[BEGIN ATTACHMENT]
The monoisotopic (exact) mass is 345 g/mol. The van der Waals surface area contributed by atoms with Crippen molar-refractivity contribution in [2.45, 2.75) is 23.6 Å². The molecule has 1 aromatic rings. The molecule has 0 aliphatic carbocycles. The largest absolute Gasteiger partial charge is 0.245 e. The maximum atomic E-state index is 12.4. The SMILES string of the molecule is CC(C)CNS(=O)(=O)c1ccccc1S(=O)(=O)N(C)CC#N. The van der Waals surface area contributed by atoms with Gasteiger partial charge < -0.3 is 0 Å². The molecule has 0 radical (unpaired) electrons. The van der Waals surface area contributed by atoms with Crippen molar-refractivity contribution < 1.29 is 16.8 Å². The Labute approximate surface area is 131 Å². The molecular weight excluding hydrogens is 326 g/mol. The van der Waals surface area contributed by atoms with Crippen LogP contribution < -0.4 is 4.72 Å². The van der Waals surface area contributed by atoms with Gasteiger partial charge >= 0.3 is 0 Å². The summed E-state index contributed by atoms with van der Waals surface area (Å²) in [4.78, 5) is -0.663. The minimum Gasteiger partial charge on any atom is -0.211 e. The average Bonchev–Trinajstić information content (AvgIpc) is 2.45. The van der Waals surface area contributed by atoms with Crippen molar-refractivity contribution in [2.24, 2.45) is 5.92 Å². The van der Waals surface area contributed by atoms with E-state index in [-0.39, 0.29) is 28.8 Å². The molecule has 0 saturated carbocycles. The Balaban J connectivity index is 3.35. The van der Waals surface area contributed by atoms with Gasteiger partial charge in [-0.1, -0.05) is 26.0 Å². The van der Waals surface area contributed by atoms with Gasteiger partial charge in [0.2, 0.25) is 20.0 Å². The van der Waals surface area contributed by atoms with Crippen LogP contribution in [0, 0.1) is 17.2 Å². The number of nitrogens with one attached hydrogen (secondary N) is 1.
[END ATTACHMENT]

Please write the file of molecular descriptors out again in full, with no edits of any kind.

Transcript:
The monoisotopic (exact) mass is 345 g/mol. The van der Waals surface area contributed by atoms with Crippen molar-refractivity contribution in [2.45, 2.75) is 23.6 Å². The molecule has 1 aromatic rings. The molecule has 0 aliphatic carbocycles. The largest absolute Gasteiger partial charge is 0.245 e. The maximum atomic E-state index is 12.4. The SMILES string of the molecule is CC(C)CNS(=O)(=O)c1ccccc1S(=O)(=O)N(C)CC#N. The van der Waals surface area contributed by atoms with Gasteiger partial charge < -0.3 is 0 Å². The molecule has 0 radical (unpaired) electrons. The van der Waals surface area contributed by atoms with Crippen molar-refractivity contribution < 1.29 is 16.8 Å². The Labute approximate surface area is 131 Å². The molecular weight excluding hydrogens is 326 g/mol. The van der Waals surface area contributed by atoms with Crippen LogP contribution < -0.4 is 4.72 Å². The van der Waals surface area contributed by atoms with Gasteiger partial charge >= 0.3 is 0 Å². The summed E-state index contributed by atoms with van der Waals surface area (Å²) in [4.78, 5) is -0.663. The minimum Gasteiger partial charge on any atom is -0.211 e. The average Bonchev–Trinajstić information content (AvgIpc) is 2.45. The van der Waals surface area contributed by atoms with Crippen molar-refractivity contribution in [2.24, 2.45) is 5.92 Å². The van der Waals surface area contributed by atoms with E-state index in [-0.39, 0.29) is 28.8 Å². The molecule has 0 saturated carbocycles. The Balaban J connectivity index is 3.35. The van der Waals surface area contributed by atoms with Gasteiger partial charge in [-0.1, -0.05) is 26.0 Å². The van der Waals surface area contributed by atoms with Gasteiger partial charge in [0.2, 0.25) is 20.0 Å². The van der Waals surface area contributed by atoms with Crippen LogP contribution in [0, 0.1) is 17.2 Å². The number of nitrogens with one attached hydrogen (secondary N) is 1.